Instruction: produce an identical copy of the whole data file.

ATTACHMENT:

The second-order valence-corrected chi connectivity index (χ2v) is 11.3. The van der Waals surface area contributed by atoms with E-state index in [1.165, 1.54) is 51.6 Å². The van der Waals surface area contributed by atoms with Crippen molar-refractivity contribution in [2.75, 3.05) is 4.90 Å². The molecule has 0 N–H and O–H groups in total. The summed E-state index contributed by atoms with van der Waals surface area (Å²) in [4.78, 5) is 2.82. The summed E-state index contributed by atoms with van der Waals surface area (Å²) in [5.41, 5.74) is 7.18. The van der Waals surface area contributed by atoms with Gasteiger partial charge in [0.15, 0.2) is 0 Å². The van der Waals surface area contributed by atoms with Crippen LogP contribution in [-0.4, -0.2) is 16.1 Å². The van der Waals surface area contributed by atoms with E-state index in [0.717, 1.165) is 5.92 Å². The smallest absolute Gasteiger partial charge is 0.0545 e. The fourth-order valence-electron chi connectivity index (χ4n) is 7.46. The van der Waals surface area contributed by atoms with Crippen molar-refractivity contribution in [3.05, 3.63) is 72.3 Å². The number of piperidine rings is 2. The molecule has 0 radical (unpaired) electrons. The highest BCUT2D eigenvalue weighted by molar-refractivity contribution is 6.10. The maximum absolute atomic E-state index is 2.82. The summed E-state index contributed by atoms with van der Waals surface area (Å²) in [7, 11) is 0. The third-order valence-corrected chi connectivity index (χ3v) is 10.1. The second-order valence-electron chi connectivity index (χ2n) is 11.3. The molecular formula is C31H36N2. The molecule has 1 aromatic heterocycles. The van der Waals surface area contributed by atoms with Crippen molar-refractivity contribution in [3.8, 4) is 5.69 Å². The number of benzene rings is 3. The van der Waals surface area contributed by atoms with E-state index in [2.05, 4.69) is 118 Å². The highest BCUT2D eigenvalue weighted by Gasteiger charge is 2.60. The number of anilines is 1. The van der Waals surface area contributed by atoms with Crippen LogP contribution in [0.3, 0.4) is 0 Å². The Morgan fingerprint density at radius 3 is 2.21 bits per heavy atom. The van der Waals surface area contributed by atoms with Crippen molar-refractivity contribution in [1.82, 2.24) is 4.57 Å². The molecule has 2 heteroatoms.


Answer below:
The second-order valence-corrected chi connectivity index (χ2v) is 11.3. The van der Waals surface area contributed by atoms with E-state index in [1.165, 1.54) is 51.6 Å². The van der Waals surface area contributed by atoms with Crippen molar-refractivity contribution in [2.75, 3.05) is 4.90 Å². The molecule has 0 N–H and O–H groups in total. The summed E-state index contributed by atoms with van der Waals surface area (Å²) in [4.78, 5) is 2.82. The summed E-state index contributed by atoms with van der Waals surface area (Å²) in [5.41, 5.74) is 7.18. The van der Waals surface area contributed by atoms with Gasteiger partial charge in [0.15, 0.2) is 0 Å². The van der Waals surface area contributed by atoms with Crippen LogP contribution in [-0.4, -0.2) is 16.1 Å². The van der Waals surface area contributed by atoms with E-state index in [0.717, 1.165) is 5.92 Å². The smallest absolute Gasteiger partial charge is 0.0545 e. The fourth-order valence-electron chi connectivity index (χ4n) is 7.46. The van der Waals surface area contributed by atoms with Crippen molar-refractivity contribution in [3.05, 3.63) is 72.3 Å². The number of piperidine rings is 2. The molecule has 0 radical (unpaired) electrons. The highest BCUT2D eigenvalue weighted by molar-refractivity contribution is 6.10. The maximum absolute atomic E-state index is 2.82. The summed E-state index contributed by atoms with van der Waals surface area (Å²) in [7, 11) is 0. The third-order valence-corrected chi connectivity index (χ3v) is 10.1. The second-order valence-electron chi connectivity index (χ2n) is 11.3. The molecular formula is C31H36N2. The molecule has 1 aromatic heterocycles. The van der Waals surface area contributed by atoms with Crippen molar-refractivity contribution in [3.8, 4) is 5.69 Å². The number of benzene rings is 3. The van der Waals surface area contributed by atoms with E-state index in [2.05, 4.69) is 118 Å². The highest BCUT2D eigenvalue weighted by Gasteiger charge is 2.60. The number of anilines is 1. The van der Waals surface area contributed by atoms with Crippen LogP contribution in [0.3, 0.4) is 0 Å². The Morgan fingerprint density at radius 3 is 2.21 bits per heavy atom. The van der Waals surface area contributed by atoms with Crippen molar-refractivity contribution in [1.82, 2.24) is 4.57 Å². The molecule has 2 heteroatoms.